Toronto NDP municipal councilor Jack Layton wants to be Toronto’s mayor.  Much to the surprise of Mr. Layton, his followers and reporters, his formal announcement at Toronto’s City Hall on February 13 was met by immediate opposition.  Several people, including some carrying placards, heckled Layton.

Jack Layton is “completely unacceptable” as a candidate for mayor, said Paul Dodds, legal counsel for Campaign Life Coalition.

Mr. Dodds told the media people at Layton’s news conference that he is “revolted by the sort of values Jack Layton wants to push on council.”

Mr. Layton was elected to represent Toronto’s Ward 6 in 1982.  He has earned a reputation for fighting commercial developers and backing public low-rent housing.  But last year reporters learned that he and his partner, NDP public school trustee Olivia Chow, were living in a low-cost housing co-op even though their combined annual income is around $125,000.

Mr. Layton actively promotes pro-homosexual and pro-abortion events.  In 1989 and 1990 he showed up at several pro-life rescues in front of Morgentaler’s Toronto abortuary.  Each time he urged the phalanx of young, scruffy-looking pro-abortion demonstrators to climb over the seated pro-lifers blocking the entrances while urging the police to make arrests.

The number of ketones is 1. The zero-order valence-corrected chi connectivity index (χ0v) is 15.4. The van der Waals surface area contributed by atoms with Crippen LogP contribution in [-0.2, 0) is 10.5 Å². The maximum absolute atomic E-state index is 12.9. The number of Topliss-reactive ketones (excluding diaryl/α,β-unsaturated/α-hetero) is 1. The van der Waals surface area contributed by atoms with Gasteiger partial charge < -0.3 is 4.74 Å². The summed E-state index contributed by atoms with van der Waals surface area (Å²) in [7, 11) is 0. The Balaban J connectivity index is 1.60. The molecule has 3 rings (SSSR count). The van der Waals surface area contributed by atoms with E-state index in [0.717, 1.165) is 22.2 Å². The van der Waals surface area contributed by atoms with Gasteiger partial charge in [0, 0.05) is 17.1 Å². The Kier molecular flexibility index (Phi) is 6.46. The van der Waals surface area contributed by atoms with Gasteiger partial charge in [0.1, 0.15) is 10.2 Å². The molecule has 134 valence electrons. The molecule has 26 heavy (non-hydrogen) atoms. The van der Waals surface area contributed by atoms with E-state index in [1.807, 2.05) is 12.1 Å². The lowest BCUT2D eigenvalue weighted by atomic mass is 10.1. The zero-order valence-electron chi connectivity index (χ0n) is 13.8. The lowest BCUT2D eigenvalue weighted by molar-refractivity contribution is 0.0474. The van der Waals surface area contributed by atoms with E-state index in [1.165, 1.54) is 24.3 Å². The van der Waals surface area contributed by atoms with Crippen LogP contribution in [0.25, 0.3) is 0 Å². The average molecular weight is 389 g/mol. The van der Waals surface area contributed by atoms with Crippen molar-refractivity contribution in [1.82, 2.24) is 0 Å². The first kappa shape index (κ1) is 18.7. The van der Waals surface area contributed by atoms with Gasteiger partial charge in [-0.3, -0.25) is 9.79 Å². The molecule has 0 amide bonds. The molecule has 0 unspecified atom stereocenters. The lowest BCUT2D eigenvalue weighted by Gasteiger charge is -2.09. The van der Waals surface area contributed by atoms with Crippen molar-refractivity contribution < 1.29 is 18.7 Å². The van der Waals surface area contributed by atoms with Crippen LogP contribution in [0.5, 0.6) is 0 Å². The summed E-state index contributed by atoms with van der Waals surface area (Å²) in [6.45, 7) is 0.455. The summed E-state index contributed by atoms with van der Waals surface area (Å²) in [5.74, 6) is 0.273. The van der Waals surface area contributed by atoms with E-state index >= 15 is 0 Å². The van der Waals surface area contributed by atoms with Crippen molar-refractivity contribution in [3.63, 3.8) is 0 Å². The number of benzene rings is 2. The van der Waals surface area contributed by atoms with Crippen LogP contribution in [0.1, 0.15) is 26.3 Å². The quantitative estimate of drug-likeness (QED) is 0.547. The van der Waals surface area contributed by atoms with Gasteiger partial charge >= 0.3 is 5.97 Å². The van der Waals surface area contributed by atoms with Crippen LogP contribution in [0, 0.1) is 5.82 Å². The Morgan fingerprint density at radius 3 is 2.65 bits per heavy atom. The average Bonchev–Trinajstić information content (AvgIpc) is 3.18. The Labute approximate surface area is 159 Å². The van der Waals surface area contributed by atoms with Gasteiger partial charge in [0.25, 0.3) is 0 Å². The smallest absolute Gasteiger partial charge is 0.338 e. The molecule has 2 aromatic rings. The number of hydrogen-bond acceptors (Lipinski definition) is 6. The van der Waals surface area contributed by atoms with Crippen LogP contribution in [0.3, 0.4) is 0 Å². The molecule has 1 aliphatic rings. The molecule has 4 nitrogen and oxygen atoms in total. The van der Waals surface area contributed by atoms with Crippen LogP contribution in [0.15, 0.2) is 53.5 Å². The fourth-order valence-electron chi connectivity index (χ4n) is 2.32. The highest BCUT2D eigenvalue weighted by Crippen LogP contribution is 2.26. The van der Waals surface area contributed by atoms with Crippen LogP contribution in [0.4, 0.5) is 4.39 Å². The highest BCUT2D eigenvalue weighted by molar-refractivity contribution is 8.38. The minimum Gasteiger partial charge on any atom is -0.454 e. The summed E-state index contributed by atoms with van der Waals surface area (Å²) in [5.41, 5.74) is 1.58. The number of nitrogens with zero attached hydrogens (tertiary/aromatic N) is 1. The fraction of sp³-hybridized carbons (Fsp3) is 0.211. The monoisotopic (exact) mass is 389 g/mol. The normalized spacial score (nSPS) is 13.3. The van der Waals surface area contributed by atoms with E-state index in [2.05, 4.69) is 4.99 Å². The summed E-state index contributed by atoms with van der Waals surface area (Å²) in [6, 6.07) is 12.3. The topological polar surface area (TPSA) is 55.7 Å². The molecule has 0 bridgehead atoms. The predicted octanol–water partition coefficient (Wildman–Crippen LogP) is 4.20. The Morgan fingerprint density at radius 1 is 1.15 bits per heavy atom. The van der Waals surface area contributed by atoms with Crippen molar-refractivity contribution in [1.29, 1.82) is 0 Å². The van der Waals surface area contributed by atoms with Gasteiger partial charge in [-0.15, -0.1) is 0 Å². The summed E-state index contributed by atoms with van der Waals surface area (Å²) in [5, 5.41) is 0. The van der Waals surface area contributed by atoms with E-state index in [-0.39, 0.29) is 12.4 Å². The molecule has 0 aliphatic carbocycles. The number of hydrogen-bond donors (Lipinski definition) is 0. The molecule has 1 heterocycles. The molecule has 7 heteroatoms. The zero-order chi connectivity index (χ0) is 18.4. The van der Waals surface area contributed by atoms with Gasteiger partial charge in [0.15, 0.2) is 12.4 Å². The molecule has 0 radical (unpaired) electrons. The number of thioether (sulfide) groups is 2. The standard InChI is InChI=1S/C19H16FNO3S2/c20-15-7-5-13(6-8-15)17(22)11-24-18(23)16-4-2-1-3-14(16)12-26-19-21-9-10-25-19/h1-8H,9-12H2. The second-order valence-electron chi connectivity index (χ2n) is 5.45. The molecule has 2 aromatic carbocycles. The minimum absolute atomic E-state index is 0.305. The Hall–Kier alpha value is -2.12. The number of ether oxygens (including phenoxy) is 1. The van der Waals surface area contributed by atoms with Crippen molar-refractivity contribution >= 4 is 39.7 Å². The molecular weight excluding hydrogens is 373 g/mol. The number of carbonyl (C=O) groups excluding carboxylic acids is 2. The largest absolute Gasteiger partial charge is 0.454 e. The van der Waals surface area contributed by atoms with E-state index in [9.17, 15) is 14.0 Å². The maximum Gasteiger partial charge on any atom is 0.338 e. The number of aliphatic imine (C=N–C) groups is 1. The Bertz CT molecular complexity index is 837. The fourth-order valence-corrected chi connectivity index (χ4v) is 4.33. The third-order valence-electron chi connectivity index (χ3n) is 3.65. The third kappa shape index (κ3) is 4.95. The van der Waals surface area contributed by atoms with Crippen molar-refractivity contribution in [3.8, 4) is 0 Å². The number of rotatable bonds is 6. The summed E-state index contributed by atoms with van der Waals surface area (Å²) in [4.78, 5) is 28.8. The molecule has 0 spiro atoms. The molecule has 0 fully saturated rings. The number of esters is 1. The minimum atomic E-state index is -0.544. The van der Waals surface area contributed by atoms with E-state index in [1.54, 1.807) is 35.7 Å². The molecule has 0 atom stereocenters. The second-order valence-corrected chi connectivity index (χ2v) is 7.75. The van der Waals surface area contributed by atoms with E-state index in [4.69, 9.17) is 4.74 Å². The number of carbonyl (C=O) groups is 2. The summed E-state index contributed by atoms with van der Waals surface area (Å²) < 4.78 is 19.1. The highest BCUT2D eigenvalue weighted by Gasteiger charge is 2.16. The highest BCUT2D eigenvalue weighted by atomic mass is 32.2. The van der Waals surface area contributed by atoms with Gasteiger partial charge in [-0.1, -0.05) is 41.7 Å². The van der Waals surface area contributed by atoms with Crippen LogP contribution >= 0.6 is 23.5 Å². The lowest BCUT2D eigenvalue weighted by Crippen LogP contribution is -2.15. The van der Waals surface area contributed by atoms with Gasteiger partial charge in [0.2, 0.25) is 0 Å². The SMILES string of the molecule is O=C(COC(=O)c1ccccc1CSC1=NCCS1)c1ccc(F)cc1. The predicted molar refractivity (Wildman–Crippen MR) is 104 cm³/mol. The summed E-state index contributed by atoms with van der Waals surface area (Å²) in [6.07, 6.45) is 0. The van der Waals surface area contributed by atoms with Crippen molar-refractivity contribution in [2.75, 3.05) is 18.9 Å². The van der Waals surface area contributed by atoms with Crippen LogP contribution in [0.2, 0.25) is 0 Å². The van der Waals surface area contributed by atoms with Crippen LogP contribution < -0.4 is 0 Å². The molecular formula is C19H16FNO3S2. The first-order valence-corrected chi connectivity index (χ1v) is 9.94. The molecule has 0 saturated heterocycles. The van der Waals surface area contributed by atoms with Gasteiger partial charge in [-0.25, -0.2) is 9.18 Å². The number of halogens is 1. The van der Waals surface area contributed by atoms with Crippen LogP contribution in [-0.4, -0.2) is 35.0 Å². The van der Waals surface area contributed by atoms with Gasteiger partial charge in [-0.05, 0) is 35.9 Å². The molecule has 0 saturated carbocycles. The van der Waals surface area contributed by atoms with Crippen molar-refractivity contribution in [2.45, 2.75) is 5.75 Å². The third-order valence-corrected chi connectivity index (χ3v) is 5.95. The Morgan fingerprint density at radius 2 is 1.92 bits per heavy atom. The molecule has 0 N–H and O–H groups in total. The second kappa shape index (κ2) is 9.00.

According to Globe and Mail columnist, Michael Valpy, Mr. Dodds and his friends surrounded Mr. Layton “with blitzkrieg precision” the moment he appeared in the foyer.

“They positioned their placards featuring a photograph of Mr. Layton bisected by an oblique red slash in front of the cameras and shouted questions about whether he planned to open an abortion clinic in City Hall or hire more homosexuals for municipal government,” Mr.Valpy observed.

Mr.Valpy acknowledged that the councilor “has been vocal in favour of abortion rights and gay rights.”

Christina Blizzard of the Toronto Sun noted that he “has had a penchant for trendy left-wing causes,” including the teaching of “homosexual issues” in schools.

Mr. Layton has hitched his candidacy for mayor to receiving the official nod from the NDP.  The NDP already has a number of councilors on city and metro boards.  The idea of a first-ever NDP mayoralty candidate was approved overwhelmingly by the Toronto City NDP earlier in February.

Campaign Life Coalition is trying to get more of its supporters active on the municipal level.  City councils and school boards make numerous decisions which have a real impact on family life, either strengthening or weakening it, Mr. Dodds told The Interim.

“Municipal politics,” he said, “is an excellent place for pro-lifers to seek political office.”